Do you need to be forgiven for something, but don’t know how to make a sincere apology that actually inspires your partner to forgive you?
Perhaps the trust in your relationship has been eroded by feelings of betrayal, hurt or resentment as a result of what you did?
The good news is that researchers have studied forgiveness and discovered a way to apologize that inspires forgiveness and restores trust after a betrayal.
New research tells us that there is much more to forgiveness than the ubiquitous “I’m sorry.”
It doesn’t matter if you did something big (like cheating) or something small (like forgetting your anniversary dinner date).
What matters is how your partner felt when you did what you did, and what that means now about their ability to trust you and feel safe around you.
If you don’t apologize effectively, your partner’s emotional wounds will fester until resentment sets in and drives an immovable wedge between you both.
The Only Kind Of Apology That Works
The only kind of sincere apology that works is the kind that:
- helps your partner heal their hurt feelings,
- inspires them to forgive you, and
- restores trust between you both.
Anything less is a waste of time because until your partner’s hurt is healed they’re not going to feel safe enough to open up to you again.
The New Science Of Forgiveness
The more I’ve studied forgiveness and experimented with it in my own relationship, the more convinced I’ve become of this:
Understanding your partner’s fear is crucial to restoring broken trust.
Something most couple’s therapists don’t realize is that the anger and resentment felt after a betrayal of trust usually covers up a more vulnerable emotion:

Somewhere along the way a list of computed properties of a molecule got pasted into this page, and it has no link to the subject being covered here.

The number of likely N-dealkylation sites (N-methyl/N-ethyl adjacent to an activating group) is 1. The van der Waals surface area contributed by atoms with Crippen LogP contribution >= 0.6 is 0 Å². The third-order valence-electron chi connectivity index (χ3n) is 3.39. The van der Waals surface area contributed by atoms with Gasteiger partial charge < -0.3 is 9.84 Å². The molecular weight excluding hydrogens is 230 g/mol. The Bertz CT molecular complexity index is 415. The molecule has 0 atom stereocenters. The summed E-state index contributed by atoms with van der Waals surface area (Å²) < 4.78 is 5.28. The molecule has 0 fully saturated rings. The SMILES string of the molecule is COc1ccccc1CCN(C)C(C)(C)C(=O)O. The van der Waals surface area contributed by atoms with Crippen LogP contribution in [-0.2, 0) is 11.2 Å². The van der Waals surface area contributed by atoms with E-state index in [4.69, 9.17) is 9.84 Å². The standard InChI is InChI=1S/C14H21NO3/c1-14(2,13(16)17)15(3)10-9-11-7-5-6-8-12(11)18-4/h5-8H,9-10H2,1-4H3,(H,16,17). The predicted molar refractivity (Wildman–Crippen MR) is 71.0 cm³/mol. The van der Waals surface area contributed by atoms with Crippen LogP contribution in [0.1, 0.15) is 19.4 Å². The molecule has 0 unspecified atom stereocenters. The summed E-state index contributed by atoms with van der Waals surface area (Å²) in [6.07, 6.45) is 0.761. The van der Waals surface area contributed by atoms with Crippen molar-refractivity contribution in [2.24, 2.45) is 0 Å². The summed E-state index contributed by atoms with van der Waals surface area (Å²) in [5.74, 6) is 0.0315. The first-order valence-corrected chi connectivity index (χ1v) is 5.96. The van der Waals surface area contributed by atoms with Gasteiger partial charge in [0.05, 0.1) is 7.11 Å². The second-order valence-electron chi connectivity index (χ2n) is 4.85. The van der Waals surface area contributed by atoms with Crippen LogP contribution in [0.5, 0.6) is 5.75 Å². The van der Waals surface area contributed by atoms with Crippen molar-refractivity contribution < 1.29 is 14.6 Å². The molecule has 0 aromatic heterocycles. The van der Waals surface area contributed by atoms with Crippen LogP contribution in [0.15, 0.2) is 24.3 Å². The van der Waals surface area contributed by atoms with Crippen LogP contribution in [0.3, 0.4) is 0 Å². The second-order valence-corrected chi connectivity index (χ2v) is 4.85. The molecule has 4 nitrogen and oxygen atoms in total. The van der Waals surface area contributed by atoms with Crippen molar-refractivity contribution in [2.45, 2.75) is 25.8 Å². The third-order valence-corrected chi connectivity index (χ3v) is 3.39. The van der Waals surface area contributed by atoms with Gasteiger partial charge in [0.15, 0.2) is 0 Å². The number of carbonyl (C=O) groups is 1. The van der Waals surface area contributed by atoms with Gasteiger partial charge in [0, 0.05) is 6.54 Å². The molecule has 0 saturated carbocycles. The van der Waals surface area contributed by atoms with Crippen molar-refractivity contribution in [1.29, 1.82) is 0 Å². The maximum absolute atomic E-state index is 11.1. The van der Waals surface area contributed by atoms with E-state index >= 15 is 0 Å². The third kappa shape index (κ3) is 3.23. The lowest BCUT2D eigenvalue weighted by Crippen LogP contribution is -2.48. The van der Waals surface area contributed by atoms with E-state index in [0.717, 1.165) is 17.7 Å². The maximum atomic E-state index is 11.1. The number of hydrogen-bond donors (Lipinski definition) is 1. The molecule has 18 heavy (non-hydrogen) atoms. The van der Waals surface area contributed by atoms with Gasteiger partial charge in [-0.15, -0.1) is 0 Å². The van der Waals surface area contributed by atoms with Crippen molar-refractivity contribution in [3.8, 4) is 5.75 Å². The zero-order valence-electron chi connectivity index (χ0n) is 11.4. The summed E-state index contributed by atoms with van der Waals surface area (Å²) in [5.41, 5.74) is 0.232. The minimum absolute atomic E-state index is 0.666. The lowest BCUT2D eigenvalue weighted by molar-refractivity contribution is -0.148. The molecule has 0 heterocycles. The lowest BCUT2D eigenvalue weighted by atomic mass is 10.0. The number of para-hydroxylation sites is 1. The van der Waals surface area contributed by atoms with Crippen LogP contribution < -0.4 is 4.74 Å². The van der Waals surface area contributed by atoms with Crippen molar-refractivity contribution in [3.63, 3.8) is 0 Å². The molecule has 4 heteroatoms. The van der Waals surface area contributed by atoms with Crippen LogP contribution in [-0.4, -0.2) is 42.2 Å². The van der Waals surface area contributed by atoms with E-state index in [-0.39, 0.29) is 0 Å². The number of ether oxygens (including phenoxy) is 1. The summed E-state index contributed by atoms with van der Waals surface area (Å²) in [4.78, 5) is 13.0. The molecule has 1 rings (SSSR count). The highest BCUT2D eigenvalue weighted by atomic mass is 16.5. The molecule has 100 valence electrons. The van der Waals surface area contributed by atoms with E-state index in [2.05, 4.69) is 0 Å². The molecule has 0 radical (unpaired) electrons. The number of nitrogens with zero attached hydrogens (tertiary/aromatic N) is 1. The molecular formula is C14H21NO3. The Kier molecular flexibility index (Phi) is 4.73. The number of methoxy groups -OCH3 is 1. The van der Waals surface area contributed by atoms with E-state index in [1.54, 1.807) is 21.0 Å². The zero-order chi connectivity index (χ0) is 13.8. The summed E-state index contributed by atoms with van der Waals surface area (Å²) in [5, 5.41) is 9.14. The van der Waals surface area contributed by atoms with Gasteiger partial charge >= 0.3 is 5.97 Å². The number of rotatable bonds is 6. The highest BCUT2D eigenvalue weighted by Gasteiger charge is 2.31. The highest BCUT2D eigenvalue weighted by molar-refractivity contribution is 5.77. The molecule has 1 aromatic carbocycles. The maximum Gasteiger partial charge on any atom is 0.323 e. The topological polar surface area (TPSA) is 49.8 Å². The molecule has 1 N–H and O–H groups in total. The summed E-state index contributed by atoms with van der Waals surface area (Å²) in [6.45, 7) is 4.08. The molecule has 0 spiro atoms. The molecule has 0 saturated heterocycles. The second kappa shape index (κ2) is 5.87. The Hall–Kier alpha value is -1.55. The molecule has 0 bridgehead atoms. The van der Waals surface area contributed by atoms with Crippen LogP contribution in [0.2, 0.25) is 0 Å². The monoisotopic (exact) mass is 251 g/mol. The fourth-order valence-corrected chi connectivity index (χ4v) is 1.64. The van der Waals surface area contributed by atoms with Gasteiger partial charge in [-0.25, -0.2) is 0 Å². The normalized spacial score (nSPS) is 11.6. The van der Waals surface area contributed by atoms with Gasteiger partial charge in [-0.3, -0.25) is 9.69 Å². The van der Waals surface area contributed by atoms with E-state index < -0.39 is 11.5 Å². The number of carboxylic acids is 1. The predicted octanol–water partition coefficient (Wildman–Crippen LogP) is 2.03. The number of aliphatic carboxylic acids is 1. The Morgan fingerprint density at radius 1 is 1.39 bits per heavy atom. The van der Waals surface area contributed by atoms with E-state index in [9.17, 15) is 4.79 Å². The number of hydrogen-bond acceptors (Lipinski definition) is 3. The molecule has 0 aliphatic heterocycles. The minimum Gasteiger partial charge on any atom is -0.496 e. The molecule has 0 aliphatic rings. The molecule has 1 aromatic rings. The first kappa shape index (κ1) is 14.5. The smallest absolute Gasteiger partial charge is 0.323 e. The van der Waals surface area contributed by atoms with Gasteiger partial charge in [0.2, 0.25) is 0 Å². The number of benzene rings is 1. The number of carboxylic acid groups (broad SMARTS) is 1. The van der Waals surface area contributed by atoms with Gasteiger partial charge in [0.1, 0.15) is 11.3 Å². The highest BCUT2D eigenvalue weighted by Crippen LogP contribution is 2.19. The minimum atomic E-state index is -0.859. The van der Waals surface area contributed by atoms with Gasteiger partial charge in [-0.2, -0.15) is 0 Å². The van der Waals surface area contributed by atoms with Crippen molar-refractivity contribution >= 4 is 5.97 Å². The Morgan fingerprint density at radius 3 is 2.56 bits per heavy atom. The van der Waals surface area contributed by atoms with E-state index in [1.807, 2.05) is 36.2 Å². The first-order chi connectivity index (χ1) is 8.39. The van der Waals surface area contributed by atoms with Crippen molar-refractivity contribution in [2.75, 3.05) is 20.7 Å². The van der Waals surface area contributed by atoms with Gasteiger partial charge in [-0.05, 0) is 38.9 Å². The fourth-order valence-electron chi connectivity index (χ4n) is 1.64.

- the fear that the one person we count on to have our back (that’s you), doesn’t.
- the fear that the one person we hoped would accept us exactly as we are, thinks we’re not enough.
- the fear that the one person we dreamed would stick around is going to abandon us.
- the fear that the one person we trust to take care of us when we can’t, won’t.
Did you notice the common thread linking all of these fears together?
You could think of each of these fears as some version of “I’m afraid that I can’t count on you to support me.”
Until you soothe these fears in your partner, real and meaningful forgiveness will not happen.
Because each of the of these fears is coded in your partner’s brain (in their amygdala) as a possible survival threat.
If you were a bushman and your partner didn’t have your back, you (and your children) could be eaten by a lion and quite literally die.
If you were a bushman and your partner didn’t support you when you were sick, you might easily die (and so might your offspring without you there to feed them).
Our brains have evolved to ensure our survival. That’s why these ‘support’ fears are unconsciously coded as survival threats in all of us.